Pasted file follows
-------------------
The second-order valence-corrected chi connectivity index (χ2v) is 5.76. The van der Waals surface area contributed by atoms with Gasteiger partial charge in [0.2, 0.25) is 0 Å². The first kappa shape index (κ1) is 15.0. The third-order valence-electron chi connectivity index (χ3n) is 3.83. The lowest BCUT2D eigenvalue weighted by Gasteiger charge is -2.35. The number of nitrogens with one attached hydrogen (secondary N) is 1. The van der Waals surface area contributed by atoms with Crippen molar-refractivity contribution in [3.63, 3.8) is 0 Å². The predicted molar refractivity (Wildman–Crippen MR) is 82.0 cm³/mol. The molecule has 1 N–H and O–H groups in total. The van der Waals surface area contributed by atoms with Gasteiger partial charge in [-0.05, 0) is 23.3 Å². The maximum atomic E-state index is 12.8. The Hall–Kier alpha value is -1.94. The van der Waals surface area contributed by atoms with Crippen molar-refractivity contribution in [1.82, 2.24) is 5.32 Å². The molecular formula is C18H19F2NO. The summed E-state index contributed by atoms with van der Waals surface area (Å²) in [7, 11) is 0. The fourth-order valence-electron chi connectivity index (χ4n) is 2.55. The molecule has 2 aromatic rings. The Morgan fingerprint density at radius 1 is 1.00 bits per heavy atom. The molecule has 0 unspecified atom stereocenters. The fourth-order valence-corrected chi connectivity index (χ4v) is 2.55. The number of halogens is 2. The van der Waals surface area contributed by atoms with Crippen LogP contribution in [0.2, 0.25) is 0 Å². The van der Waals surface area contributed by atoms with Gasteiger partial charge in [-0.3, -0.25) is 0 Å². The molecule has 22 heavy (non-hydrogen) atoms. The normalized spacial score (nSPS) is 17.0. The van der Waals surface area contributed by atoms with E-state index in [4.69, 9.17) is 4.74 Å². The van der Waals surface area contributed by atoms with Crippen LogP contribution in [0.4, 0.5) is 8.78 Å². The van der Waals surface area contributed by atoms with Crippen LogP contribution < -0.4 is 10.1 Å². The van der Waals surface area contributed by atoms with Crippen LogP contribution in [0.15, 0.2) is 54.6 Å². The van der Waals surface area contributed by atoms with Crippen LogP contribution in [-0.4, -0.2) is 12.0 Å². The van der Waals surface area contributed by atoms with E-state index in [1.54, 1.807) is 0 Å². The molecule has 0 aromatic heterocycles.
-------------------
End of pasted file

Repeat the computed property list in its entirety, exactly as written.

The second-order valence-corrected chi connectivity index (χ2v) is 5.76. The van der Waals surface area contributed by atoms with Gasteiger partial charge in [0.2, 0.25) is 0 Å². The first kappa shape index (κ1) is 15.0. The third-order valence-electron chi connectivity index (χ3n) is 3.83. The lowest BCUT2D eigenvalue weighted by Gasteiger charge is -2.35. The number of nitrogens with one attached hydrogen (secondary N) is 1. The van der Waals surface area contributed by atoms with Crippen molar-refractivity contribution in [3.63, 3.8) is 0 Å². The predicted molar refractivity (Wildman–Crippen MR) is 82.0 cm³/mol. The molecule has 1 N–H and O–H groups in total. The van der Waals surface area contributed by atoms with Gasteiger partial charge in [-0.05, 0) is 23.3 Å². The maximum atomic E-state index is 12.8. The Hall–Kier alpha value is -1.94. The van der Waals surface area contributed by atoms with Crippen molar-refractivity contribution in [1.82, 2.24) is 5.32 Å². The molecular formula is C18H19F2NO. The summed E-state index contributed by atoms with van der Waals surface area (Å²) in [7, 11) is 0. The fourth-order valence-electron chi connectivity index (χ4n) is 2.55. The molecule has 2 aromatic rings. The Morgan fingerprint density at radius 1 is 1.00 bits per heavy atom. The molecule has 0 unspecified atom stereocenters. The fourth-order valence-corrected chi connectivity index (χ4v) is 2.55. The number of halogens is 2. The van der Waals surface area contributed by atoms with Crippen LogP contribution in [0.2, 0.25) is 0 Å². The van der Waals surface area contributed by atoms with Gasteiger partial charge in [-0.3, -0.25) is 0 Å². The molecule has 22 heavy (non-hydrogen) atoms. The normalized spacial score (nSPS) is 17.0. The van der Waals surface area contributed by atoms with E-state index in [4.69, 9.17) is 4.74 Å². The van der Waals surface area contributed by atoms with Crippen LogP contribution in [0.4, 0.5) is 8.78 Å². The van der Waals surface area contributed by atoms with Crippen LogP contribution < -0.4 is 10.1 Å². The van der Waals surface area contributed by atoms with Crippen LogP contribution in [0.15, 0.2) is 54.6 Å². The van der Waals surface area contributed by atoms with Crippen LogP contribution in [-0.4, -0.2) is 12.0 Å². The van der Waals surface area contributed by atoms with E-state index in [1.54, 1.807) is 0 Å². The molecule has 0 aromatic heterocycles.